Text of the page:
The 2023 United States Grand Prix is finally, officially over

Fear not Formula 1 fans.

The 2023 United States Grand Prix is finally, officially, over.

Earlier this week Haas F1 raised a “right of review” in an attempt to have the results of the United States Grand Prix reviewed. Specifically, the team came forward with potential violations of track limits from other drivers, which would open the door to additional penalties.

And move Haas driver Nico Hülkenberg into the points.

F1 race officials held a hearing on Wednesday to review new evidence submitted by Haas, and officials also summoned representatives from Red Bull, Williams, and Aston Martin to the hearing. Following Wednesday’s hearing, officials deferred a decision on Haas’s request until Thursday.

That decision has just been handed down, and according to the written decision from race stewards, which Haas did present some “significant” evidence, that evidence was also available to Haas at the time the underlying decisions were made. As a result, race officials denied Haas’s request, stating “…the Petition for the Right of Review is REJECTED because there is no significant and relevant new element that was unavailable to Haas at the time of the Decision.”

During the hearing, Haas presented evidence that the following drivers — Alexander Albon, Logan Sargeant, Sergio Pérez, and Lance Stroll — had exceeded track limits multiple times, and not been giving additional penalties.

With respect to those submissions, the race officials noted that only in Albon’s case was the new evidence “significant.” However, under the standards set for the right of review, the evidence with respect to all drivers was available to Haas at the time the underlying decisions were made, and as a result it was proper to deny the petition.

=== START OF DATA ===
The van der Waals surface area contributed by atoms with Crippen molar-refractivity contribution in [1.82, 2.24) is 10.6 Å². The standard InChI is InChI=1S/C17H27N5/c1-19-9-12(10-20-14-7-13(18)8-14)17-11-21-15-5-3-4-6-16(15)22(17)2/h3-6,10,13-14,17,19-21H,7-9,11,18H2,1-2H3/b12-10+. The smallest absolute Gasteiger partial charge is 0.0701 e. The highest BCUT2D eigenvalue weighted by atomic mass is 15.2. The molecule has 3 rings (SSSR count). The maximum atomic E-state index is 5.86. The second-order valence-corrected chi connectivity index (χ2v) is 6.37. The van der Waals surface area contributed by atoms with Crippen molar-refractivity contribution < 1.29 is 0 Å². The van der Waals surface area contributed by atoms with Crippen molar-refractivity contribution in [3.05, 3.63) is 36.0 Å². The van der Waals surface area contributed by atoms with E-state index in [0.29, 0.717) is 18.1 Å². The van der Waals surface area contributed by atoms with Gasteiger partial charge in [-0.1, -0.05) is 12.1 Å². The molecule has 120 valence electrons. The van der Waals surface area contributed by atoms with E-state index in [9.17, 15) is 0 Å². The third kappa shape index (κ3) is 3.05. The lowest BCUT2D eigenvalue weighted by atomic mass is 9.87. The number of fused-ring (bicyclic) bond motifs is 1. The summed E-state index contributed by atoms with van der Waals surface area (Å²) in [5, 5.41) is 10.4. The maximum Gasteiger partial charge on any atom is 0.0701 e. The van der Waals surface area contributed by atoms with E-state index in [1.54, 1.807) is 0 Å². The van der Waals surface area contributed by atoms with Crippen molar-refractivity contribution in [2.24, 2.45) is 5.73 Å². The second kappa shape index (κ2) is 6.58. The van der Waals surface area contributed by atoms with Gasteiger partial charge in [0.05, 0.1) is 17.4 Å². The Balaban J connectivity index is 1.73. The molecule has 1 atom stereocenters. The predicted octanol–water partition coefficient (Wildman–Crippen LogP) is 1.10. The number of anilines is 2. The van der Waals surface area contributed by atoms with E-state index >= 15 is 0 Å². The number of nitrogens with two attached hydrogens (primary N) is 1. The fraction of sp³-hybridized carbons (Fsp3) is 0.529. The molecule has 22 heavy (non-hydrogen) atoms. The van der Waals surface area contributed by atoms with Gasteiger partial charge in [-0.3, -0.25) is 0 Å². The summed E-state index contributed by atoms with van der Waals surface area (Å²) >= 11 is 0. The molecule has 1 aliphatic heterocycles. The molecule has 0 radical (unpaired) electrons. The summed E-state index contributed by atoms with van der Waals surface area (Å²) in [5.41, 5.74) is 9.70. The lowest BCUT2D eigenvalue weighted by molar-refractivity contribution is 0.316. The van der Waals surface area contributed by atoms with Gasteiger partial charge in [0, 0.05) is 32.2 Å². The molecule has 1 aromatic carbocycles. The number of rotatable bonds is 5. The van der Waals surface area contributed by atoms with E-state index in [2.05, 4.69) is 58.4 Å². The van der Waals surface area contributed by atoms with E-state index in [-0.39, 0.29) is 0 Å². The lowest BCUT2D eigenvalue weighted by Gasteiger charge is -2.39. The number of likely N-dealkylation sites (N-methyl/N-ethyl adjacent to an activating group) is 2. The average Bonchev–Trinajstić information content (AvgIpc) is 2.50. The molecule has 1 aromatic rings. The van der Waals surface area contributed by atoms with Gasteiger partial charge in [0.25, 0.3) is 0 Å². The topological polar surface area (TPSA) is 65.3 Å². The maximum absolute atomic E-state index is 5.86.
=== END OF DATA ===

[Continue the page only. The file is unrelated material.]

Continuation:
In addition, the decision also drew attention to the year-long issue regarding track limits. Specifically, drivers have been hit with penalties throughout the season, and at various tracks, for exceeding track limits. Most notably was the Austrian Grand Prix, where 12 such penalties were handed down during the race itself.

Race stewards drew attention to this matter at length near the end of their decision on Thursday:

[N]otwithstanding the formal outcome of this Decision, the Stewards have seen individual pieces of evidence that show what appear to be potential track limit breaches at the apex of Turn 6, they find their inability to properly enforce the current standard for track limits for all competitors completely unsatisfactory and therefore strongly recommend to all concerned that a solution to prevent further reoccurrences of this widespread problem be rapidly deployed. Whether the problem is properly addressed by better technology solutions, track modifications, a combination thereof, or a different regulation and enforcement standard, the Stewards leave to those better positioned to make such assessments. However, based on the timing of this Decision, it is clear that a complete solution cannot, as a matter of practicality, happen this year. But given the number of different circuits where significant track limit issues arose this season, acknowledging that the FIA in conjunction with the circuits have already made significant strides, further solutions should be found before the start of the 2024 season.

For now, however, the results of the 2023 United States Grand Prix will stand.

And it is on to Las Vegas.

This post was originally published on this site